Case Incident 10
Dressing for Success
Jennifer Cohen thought she had a good grip on her company’s dress code. She was wrong.
Cohen works for a marketing firm in Philadelphia. Before a meeting, an older colleague pulled 24-year-old Cohen aside and told her that she was dressing inappropriately by wearing Bermuda shorts, sleeveless tops, and Capri pants. Cohen was stunned by the rebuke. “Each generation seems to have a different idea of what is acceptable in the workplace,” she said. “In this case, I was highly offended.”
What offended Cohen even more was what came next: Cohen wasn’t allowed to attend the meeting because her attire was deemed inappropriate.
Cohen’s employer is not alone. Although many employers have “casual” days at work, the number of employers who are enforcing more formal dress codes has increased, according to a survey of employers by the Society for Human Resource Management. In 2001, 53 percent of employers allowed causal dress every day. Now that figure is 38 percent. Silicon Valley marketing firm McGrath/Power used to allow causal attire. Now, it enforces a more formal dress code. “The pendulum has swung,” says CEO Jonathan Bloom, “We went through a too-casual period. . . . When we were very casual, the quality of the work wasn’t as good.”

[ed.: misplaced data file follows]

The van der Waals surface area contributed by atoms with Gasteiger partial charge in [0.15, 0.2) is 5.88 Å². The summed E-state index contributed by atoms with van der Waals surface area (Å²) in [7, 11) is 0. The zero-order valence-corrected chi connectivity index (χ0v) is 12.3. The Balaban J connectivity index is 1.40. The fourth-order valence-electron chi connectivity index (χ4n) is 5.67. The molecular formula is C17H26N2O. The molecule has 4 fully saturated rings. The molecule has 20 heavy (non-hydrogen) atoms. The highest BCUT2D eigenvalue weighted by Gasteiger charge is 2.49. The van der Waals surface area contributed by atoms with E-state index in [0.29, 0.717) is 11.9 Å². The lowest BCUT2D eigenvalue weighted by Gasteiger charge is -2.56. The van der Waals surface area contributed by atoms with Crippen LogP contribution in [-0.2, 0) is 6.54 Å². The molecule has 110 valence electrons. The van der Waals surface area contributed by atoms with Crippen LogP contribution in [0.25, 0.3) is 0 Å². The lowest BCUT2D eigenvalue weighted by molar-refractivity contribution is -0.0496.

Ironically, as more employers enforce more formal dress codes, other employers known for their formality are going the other way. IBM, which once had a dress code of business suits with white shirts, has thrown out dress codes altogether. IBM researcher Dan Gruhl typically goes to work at IBM’s San Jose, California, office in flip-flops and shorts. “Having a relaxed environment encourages you to think more openly,” he says. Although not going quite as far as IBM, other traditional employers, such as Ford, General Motors, and Procter & Gamble, have relaxed dress codes.
Still, for every IBM, there are more companies that have tightened the rules. Even the NBA has adopted an off-court...
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